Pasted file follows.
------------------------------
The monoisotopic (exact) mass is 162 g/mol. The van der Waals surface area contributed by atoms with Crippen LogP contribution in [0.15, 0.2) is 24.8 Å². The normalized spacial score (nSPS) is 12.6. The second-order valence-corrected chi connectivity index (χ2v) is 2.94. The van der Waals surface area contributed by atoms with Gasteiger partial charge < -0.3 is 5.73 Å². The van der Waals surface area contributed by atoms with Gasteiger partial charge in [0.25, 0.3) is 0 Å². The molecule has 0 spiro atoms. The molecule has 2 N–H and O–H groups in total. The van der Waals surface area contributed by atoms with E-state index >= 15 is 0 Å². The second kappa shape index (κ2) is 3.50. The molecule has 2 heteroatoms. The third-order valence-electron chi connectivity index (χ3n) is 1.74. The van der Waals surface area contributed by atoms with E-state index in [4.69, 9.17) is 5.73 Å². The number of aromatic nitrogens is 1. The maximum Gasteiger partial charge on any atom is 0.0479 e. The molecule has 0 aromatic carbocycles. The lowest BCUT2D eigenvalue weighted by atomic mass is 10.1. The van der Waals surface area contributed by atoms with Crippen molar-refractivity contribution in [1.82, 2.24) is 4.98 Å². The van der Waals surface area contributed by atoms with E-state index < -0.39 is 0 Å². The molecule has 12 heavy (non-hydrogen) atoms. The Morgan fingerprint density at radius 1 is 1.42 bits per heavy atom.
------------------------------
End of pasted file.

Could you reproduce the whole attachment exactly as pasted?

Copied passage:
The monoisotopic (exact) mass is 162 g/mol. The van der Waals surface area contributed by atoms with Crippen LogP contribution in [0.15, 0.2) is 24.8 Å². The normalized spacial score (nSPS) is 12.6. The second-order valence-corrected chi connectivity index (χ2v) is 2.94. The van der Waals surface area contributed by atoms with Gasteiger partial charge < -0.3 is 5.73 Å². The van der Waals surface area contributed by atoms with Gasteiger partial charge in [0.25, 0.3) is 0 Å². The molecule has 0 spiro atoms. The molecule has 2 N–H and O–H groups in total. The van der Waals surface area contributed by atoms with E-state index >= 15 is 0 Å². The second kappa shape index (κ2) is 3.50. The molecule has 2 heteroatoms. The third-order valence-electron chi connectivity index (χ3n) is 1.74. The van der Waals surface area contributed by atoms with E-state index in [4.69, 9.17) is 5.73 Å². The number of aromatic nitrogens is 1. The maximum Gasteiger partial charge on any atom is 0.0479 e. The molecule has 0 aromatic carbocycles. The lowest BCUT2D eigenvalue weighted by atomic mass is 10.1. The van der Waals surface area contributed by atoms with Crippen molar-refractivity contribution in [1.82, 2.24) is 4.98 Å². The van der Waals surface area contributed by atoms with E-state index < -0.39 is 0 Å². The molecule has 12 heavy (non-hydrogen) atoms. The Morgan fingerprint density at radius 1 is 1.42 bits per heavy atom.